The Japanese space agency (JAXA) has positively identified a Trojan on an employee's terminal that may have gained access to a cargo shuttle used to resupply the International Space Station (ISS).
Dubbed Kounotori, or White Stork, the Japanese spacecraft ferries food, clothes and equipment for experiments and hauls away waste from the station which has been inhabited for more than 11 years. First launched in 2009, Kounotori's second take-off was scheduled for this coming Sunday, January 22.
According to JAXA, the compromised data may have included up to 1,000 email addresses, login details for the Japanese space agency's intranet, along with NASA documents pertaining to ISS operations.
"With the above backdrop, passwords for all accessible systems from the computer have been immediately changed in order to prevent any abuse of possibly leaked information," the space agency confirmed in an official statement.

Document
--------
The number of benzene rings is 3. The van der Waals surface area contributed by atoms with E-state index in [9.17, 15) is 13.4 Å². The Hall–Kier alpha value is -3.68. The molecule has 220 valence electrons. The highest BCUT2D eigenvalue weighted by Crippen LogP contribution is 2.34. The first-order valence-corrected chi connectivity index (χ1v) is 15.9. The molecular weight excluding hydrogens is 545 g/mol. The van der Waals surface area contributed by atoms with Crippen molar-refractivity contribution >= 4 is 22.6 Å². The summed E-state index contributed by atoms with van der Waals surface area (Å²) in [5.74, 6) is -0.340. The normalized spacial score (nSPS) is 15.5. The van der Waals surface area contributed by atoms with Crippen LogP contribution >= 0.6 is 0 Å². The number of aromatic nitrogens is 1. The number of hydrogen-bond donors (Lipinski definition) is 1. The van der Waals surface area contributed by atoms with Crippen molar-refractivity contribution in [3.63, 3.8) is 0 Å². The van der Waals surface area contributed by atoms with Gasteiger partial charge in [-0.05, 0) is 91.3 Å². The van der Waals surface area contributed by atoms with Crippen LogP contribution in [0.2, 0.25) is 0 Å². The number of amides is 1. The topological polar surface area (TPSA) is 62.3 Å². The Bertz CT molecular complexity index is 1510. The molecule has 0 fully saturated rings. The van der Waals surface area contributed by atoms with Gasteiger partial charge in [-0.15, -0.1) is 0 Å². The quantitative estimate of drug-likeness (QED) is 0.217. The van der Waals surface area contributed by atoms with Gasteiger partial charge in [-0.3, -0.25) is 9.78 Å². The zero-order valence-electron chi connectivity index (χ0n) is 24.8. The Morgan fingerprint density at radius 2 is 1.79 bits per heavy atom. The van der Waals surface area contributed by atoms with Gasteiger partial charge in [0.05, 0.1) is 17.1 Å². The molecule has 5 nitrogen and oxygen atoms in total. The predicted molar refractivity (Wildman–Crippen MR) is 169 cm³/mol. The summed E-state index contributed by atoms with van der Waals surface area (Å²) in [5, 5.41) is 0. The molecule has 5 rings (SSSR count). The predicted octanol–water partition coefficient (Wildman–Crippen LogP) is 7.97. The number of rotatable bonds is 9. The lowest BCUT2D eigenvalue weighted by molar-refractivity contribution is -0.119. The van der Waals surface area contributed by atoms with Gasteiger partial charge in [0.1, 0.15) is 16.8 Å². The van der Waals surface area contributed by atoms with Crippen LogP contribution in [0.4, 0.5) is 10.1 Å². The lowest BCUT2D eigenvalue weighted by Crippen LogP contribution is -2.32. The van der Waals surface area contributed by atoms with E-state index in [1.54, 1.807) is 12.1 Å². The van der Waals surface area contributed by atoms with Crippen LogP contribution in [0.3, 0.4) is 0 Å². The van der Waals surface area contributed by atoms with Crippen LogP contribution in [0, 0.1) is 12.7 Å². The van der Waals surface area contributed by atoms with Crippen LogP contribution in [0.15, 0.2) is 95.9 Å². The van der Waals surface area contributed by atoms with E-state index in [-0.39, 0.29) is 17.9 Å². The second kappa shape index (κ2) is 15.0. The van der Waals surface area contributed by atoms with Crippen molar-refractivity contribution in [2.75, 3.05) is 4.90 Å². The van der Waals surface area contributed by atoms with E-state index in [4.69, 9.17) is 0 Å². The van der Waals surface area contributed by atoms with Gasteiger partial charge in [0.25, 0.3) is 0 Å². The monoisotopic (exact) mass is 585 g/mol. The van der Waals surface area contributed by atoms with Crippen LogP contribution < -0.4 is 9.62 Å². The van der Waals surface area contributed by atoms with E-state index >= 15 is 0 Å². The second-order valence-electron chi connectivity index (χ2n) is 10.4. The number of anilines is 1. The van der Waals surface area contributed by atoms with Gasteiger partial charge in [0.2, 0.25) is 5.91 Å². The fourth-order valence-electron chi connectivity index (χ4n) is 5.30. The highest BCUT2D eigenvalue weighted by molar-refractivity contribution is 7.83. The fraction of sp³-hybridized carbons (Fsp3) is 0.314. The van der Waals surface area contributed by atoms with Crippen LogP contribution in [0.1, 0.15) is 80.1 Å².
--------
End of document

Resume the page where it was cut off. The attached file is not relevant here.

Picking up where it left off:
"We are currently investigating the scale of damage and the impact, [while]all other computer terminals are being checked for virus infections."
As Sophos security analyst Lisa Vaas notes, the JAXA trojan - which has been tentatively linked to an initial virus discovered on August 11th - is only the latest incident in a rash of hacking and data breaches affecting NASA and the United States a whole.
Indeed, in November 2011, a Romanian man was arrested for hacking into NASA servers, while a worm managed to infect the ISS in 2008, most likely via a memory stick carried by astronaut.
"I [certainly] don't envy NASA or JAXA its job when it comes to information security," said Vaas. "But as far as opening infected attachments goes, one would think that decent antivirus software and/or familiarity with basic computer hygiene might go a long way."